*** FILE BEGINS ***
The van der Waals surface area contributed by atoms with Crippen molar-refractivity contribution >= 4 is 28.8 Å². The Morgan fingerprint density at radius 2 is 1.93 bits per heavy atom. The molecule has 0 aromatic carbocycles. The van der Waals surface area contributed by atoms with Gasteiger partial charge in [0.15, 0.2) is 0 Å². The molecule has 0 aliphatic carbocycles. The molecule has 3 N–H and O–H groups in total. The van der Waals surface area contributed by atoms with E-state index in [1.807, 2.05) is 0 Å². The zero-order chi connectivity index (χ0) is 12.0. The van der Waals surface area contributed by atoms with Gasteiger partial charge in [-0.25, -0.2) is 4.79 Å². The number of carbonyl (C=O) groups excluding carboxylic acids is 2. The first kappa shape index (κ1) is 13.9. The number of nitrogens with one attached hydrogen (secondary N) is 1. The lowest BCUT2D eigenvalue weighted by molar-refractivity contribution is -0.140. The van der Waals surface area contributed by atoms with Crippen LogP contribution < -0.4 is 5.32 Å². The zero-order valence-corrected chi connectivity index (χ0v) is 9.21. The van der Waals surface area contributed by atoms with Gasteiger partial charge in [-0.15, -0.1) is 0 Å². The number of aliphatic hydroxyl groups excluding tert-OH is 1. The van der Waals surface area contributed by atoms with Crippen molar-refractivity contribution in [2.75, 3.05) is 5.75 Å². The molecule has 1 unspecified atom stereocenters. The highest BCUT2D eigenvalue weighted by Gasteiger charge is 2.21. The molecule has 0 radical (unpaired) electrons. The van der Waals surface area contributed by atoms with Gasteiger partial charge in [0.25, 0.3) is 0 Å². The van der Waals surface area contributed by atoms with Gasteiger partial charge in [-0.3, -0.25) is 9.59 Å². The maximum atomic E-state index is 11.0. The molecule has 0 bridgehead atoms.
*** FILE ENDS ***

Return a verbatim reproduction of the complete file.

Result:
The van der Waals surface area contributed by atoms with Crippen molar-refractivity contribution >= 4 is 28.8 Å². The Morgan fingerprint density at radius 2 is 1.93 bits per heavy atom. The molecule has 0 aromatic carbocycles. The van der Waals surface area contributed by atoms with Gasteiger partial charge in [0.15, 0.2) is 0 Å². The molecule has 0 aliphatic carbocycles. The molecule has 3 N–H and O–H groups in total. The van der Waals surface area contributed by atoms with E-state index in [1.807, 2.05) is 0 Å². The zero-order chi connectivity index (χ0) is 12.0. The van der Waals surface area contributed by atoms with Gasteiger partial charge in [-0.25, -0.2) is 4.79 Å². The number of carbonyl (C=O) groups excluding carboxylic acids is 2. The first kappa shape index (κ1) is 13.9. The number of nitrogens with one attached hydrogen (secondary N) is 1. The lowest BCUT2D eigenvalue weighted by molar-refractivity contribution is -0.140. The van der Waals surface area contributed by atoms with Crippen LogP contribution < -0.4 is 5.32 Å². The zero-order valence-corrected chi connectivity index (χ0v) is 9.21. The van der Waals surface area contributed by atoms with Gasteiger partial charge in [-0.15, -0.1) is 0 Å². The number of aliphatic hydroxyl groups excluding tert-OH is 1. The van der Waals surface area contributed by atoms with Crippen molar-refractivity contribution in [2.75, 3.05) is 5.75 Å². The molecule has 1 unspecified atom stereocenters. The highest BCUT2D eigenvalue weighted by Gasteiger charge is 2.21. The molecule has 0 radical (unpaired) electrons. The van der Waals surface area contributed by atoms with Gasteiger partial charge in [0.25, 0.3) is 0 Å². The van der Waals surface area contributed by atoms with Gasteiger partial charge in [-0.3, -0.25) is 9.59 Å². The maximum atomic E-state index is 11.0. The molecule has 0 bridgehead atoms.